The Unlikely Banker – IRS CARES for Business Owners

Good to Know


SBA loans and the Paycheck Protection Program dominated the business headlines over the last few months. But several less-heralded provisions of the CARES Act go beyond recent headlines to shore up cash flows of struggling businesses, too. How? Liberalization of formerly restrictive tax regulations may put more desperately-needed cash into the hands of business owners.

Specifically, potential sources of cash for business owners include:

Deferral of employer’s portion of Social Security taxes

Loosened restrictions on net operating loss carrybacks

Suspension of excess business loss deduction limits

Next, we will summarize each of these opportunities.

Deferral of Employer’s Portion of Social Security Taxes

Employees have 6.2% of their compensation1 withheld from their paycheck in Social Security taxes. Employers must match the employee withholding amount as an employer contribution to Social Security. The CARES Act allows an employer to defer payment for most of an employer’s 2020 Social Security contribution for up to two years; 50% must be paid by December 31, 2021, and the remaining 50% must be paid by December 31, 2022.

Loosened Restrictions On Net Operating Loss Carrybacks

A net operating loss (NOL) is a tax loss from operating a business. An NOL carryback is simply an income tax strategy in which an NOL in the current year is “carried back” to a previous year in which the business reported taxable income. NOL carrybacks generate an income tax refund if income taxes were paid for the carryback year. NOL carrybacks were abolished for 2018 and later years but have been temporarily restored by the CARES Act. A pre-CARES Act example follows:

  • Your client had business taxable income of $500,000 in 2016 and an NOL of $500,000 in 2017.
  • In those years, the business could “carry back” the 2017 NOL of $500,000 to 2016, thereby reducing 2016’s business taxable income to zero.
  • Any income taxes paid for 2016 would then be refunded to the business.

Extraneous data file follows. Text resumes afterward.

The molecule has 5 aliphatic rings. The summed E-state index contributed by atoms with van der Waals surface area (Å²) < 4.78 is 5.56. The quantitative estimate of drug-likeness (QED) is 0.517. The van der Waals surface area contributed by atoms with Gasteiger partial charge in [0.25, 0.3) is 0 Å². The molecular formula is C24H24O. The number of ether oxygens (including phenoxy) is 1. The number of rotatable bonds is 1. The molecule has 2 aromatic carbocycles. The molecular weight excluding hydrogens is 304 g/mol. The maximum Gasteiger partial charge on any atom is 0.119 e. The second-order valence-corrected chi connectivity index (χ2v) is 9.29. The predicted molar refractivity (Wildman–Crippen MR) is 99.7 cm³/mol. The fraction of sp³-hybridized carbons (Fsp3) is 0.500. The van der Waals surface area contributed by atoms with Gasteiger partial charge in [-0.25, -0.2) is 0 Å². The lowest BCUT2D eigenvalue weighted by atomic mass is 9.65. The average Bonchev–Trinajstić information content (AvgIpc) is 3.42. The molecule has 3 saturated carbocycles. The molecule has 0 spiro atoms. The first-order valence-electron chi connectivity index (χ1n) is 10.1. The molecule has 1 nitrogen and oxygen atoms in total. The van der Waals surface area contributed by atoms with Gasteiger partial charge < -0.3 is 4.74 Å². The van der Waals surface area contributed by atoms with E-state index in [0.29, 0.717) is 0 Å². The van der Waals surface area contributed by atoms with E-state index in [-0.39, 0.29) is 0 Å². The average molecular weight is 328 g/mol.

Under the CARES Act, a business may now carryback NOLs incurred in 2018, 2019, and 2020 for as many as 5 years. Of equal note, the CARES Act also suspended the annual 80% limit on the use of NOLs; As much as 100% of NOL carrybacks may now be used to reduce prior year business taxable income.

Temporary Suspension of Excess Business Loss Deduction Limits

The Tax Cuts and Jobs Act (TCJA) imposed an “excess business loss” limit effective for 2018 and later years for certain business owners. Under the TCJA, a married-filing-jointly business owner operating a business in “flow-through” form2 could not deduct more than $518,000 (2020, as indexed)3 in NOLs against business income in a carryforward year.4 A TCJA-era example follows:

  • Assume a sole proprietor had a $750,000 business operating loss in 2019 and $750,000 in business taxable income in 2020. Before the CARES Act, the business owner could only deduct $518,000 of the 2019 NOL against 2020’s taxable income.
  • In the wake of the CARES Act, the sole proprietor can deduct the entire 2019 $750,000 NOL against 2020’s $750,000 in business taxable income.

The CARES Act retroactively suspends the excess business loss limits for 2018, 2019 and 2020 tax years. Taxpayers who were limited by the excess business loss limits may file an amended tax return and claim a refund for tax years 2018-2020. In the example just presented, the taxpayer could have reduced income taxes by as much as $85,840 (additional NOL deduction allowed of $232,000 [750,000-518,000] multiplied by the top individual marginal rate of 37%).

The CEO of Volvo was reported to have coined the phrase “Cash is King” after the 1987 crash in global stock markets. That sentiment resonates even stronger today for businesses challenged by the cash-flow wrecking ball named COVID19.

While not as dramatic as the headline-grabbing Paycheck Protection Program, the CARES Act also gives savvy business owners cash flow from an unlikely source – their friendly IRS tax refund “banker.”

1 Compensation above $137,700 in 2020 is not subject to Social Security tax.
2 A “flow-through” business pays no entity-level income taxes. Income and expense flow through to the owner’s personal income tax return. Flow-through businesses include Sole Proprietorships, Partnerships, Sub-S Corporations and certain Limited Liability Companies.
3 The limit falls to $259,000 for other filing statuses.
4 Other limits on losses (“at risk” and “passive loss”) continue to apply for flow-through business owners.


The information presented herein is provided purely for educational purposes and to raise awareness of these issues; it is not meant to provide and should not be used to provide legal, tax or financial advice to clients. There are variations, alternatives, and exceptions to this material that could not be covered within the scope of this blog.